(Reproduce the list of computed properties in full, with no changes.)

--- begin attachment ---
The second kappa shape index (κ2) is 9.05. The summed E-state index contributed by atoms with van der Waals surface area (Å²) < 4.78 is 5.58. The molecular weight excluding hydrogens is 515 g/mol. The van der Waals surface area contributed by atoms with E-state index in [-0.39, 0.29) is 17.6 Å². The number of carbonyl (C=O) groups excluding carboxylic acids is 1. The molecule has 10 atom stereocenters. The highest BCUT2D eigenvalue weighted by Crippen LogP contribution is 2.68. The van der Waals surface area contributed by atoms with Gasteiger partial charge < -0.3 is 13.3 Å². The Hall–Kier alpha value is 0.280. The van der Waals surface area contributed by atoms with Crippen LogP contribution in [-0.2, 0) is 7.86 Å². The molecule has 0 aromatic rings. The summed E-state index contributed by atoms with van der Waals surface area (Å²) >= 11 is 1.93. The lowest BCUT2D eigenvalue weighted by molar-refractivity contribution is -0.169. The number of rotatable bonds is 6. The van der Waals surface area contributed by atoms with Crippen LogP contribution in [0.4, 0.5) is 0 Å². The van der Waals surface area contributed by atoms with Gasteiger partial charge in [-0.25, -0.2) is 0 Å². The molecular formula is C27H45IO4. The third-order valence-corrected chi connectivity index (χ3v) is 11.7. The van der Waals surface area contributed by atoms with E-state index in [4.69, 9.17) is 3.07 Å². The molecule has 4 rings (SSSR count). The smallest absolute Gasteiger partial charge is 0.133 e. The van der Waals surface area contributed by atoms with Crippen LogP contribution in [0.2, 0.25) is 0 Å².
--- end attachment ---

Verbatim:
The second kappa shape index (κ2) is 9.05. The summed E-state index contributed by atoms with van der Waals surface area (Å²) < 4.78 is 5.58. The molecular weight excluding hydrogens is 515 g/mol. The van der Waals surface area contributed by atoms with E-state index in [-0.39, 0.29) is 17.6 Å². The number of carbonyl (C=O) groups excluding carboxylic acids is 1. The molecule has 10 atom stereocenters. The highest BCUT2D eigenvalue weighted by Crippen LogP contribution is 2.68. The van der Waals surface area contributed by atoms with Gasteiger partial charge < -0.3 is 13.3 Å². The Hall–Kier alpha value is 0.280. The van der Waals surface area contributed by atoms with Crippen LogP contribution in [-0.2, 0) is 7.86 Å². The molecule has 0 aromatic rings. The summed E-state index contributed by atoms with van der Waals surface area (Å²) >= 11 is 1.93. The lowest BCUT2D eigenvalue weighted by molar-refractivity contribution is -0.169. The number of rotatable bonds is 6. The van der Waals surface area contributed by atoms with Crippen LogP contribution in [0.4, 0.5) is 0 Å². The van der Waals surface area contributed by atoms with Gasteiger partial charge in [-0.25, -0.2) is 0 Å². The molecular formula is C27H45IO4. The third-order valence-corrected chi connectivity index (χ3v) is 11.7. The van der Waals surface area contributed by atoms with E-state index in [4.69, 9.17) is 3.07 Å². The molecule has 4 rings (SSSR count). The smallest absolute Gasteiger partial charge is 0.133 e. The van der Waals surface area contributed by atoms with Crippen LogP contribution in [0.2, 0.25) is 0 Å².